July 17, 2018

How Theranos Hurt the Entire Medical Tech Industry

By Kayla Matthews

Medical Tech Industry

The medical field is no stranger to fraud. With so much money changing hands on a daily basis, there are bound to be a few individuals who try to take advantage of the situation.

But one of the most recent developments, involving more than $700 million and Elizabeth Holmes, founder of Theranos, is one of the most significant cases to date. It’s expected to have considerable fallout throughout the entire medical tech industry.

What Happened?

Medical Tech Industry

(Source: Wikipedia)

Founded by Holmes in 2003, Theranos quickly developed a reputation for their alternatives to traditional medical testing products. Although she was only 19 years old at the time, she quickly led her company to reach a height of $9 billion in market value.

But Theranos’ success was short-lived. A 2015 report, published in the Wall Street Journal, accused the young enterprise of misrepresenting their products. The expose shed light on their flawed technology and testing procedures, which ultimately resulted in Theranos voiding two years of blood samples.

The report unveiled another bombshell, too — the accusation that Holmes cheated on her required CLIA proficiency exams. Such discrepancies eventually led to new investigations by other media outlets, including the likes of The New Yorker, Fortune and The Financial Times, which uncovered further misdeeds.

She has since been charged with federal wire fraud and has resigned as the CEO of Theranos.

The iPod of Healthcare?

While fraud is rampant in some areas of medical tech, the field is often prone to errors — legitimate mistakes do occur. It’s been reported that 80 percent of all medical bills contain errors such as duplicate statements, incorrect patient or provider information, missing denial codes or claim numbers and more.

But Elizabeth Holmes made significant errors right from the start. While she was savvy enough to model her public image after Apple’s founder, Steve Jobs, she failed to mimic his business prowess.

Although she even went as far as adopting his signature black turtleneck for public appearances, she insisted on personally leading Theranos — which is something that Jobs never did with Apple.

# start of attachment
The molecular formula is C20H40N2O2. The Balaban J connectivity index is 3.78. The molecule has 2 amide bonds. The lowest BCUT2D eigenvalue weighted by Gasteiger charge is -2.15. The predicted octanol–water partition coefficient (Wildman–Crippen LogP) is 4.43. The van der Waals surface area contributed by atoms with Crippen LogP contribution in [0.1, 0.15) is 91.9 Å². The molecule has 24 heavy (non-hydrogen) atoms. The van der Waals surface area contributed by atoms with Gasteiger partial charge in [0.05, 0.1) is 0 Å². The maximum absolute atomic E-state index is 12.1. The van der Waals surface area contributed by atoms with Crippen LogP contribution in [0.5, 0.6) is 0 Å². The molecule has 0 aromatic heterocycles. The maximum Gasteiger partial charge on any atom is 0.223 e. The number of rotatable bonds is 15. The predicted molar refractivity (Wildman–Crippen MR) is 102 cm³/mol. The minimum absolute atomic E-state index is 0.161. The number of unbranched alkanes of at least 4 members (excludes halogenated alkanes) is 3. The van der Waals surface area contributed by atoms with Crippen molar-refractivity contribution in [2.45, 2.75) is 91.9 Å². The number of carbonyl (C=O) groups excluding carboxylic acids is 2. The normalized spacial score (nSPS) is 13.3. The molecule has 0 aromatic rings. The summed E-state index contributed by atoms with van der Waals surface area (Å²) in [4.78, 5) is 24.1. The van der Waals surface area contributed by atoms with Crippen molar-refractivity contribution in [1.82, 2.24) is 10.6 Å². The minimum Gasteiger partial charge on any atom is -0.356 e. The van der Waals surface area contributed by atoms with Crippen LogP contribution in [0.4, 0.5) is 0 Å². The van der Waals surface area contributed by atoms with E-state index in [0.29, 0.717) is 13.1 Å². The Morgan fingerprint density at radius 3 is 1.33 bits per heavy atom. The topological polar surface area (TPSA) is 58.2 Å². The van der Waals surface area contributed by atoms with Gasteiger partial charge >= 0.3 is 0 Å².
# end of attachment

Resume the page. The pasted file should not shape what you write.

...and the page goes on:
She also failed to maintain a realistic vision for Theranos and their future products. Jobs succeeded because he understood the technology needed for devices like the iPod.

Although the technology existed, no one had ever assembled it in that way — and that’s really where Steve Jobs shined.

Instead, Holmes set her sights on brand new projects involving technology and methodologies that didn’t exist. She was trying to tread new ground in an area she didn’t fully understand or appreciate.

While she referred to a new blood testing product as the “iPod of healthcare,” she had no clear path of progression to reach that goal.

How Will This Affect Future Medical Tech Investments?

Holmes’ misrepresentation and subsequent misdoings have left a sour taste in the mouth of some investors. As pointed out by Michael Greeley, a general partner with Flare Capital Partners, investors are bound to lose faith in new medical tech.

As Greeley pointed out in a recent interview, dozens of investment firms were in medical tech a few short years ago. The number continues to drop significantly, and experts expect further disinterest. Although the situation is grim, Greeley stressed he cannot directly attribute this to Holmes or Theranos — yet.

Moving Forward

While breakthroughs like the Internet of Things (IoT), artificial intelligence (AI) and machine learning will continue to evolve and shape the technological development of the medical industry, there’s no telling how much this advancement will suffer because of the Theranos scandal.

It’s hard to imagine a scenario where investors pull out of medical tech entirely, but they’ll certainly think twice before putting their money on the line in the coming weeks, months and years.

By Kayla Matthews

Kayla Matthews

Kayla Matthews is a technology writer dedicated to exploring issues related to the Cloud, Cybersecurity, IoT and the use of tech in daily life.

Her work can be seen on such sites as The Huffington Post, MakeUseOf, and VMBlog. You can read more from Kayla on her personal website.
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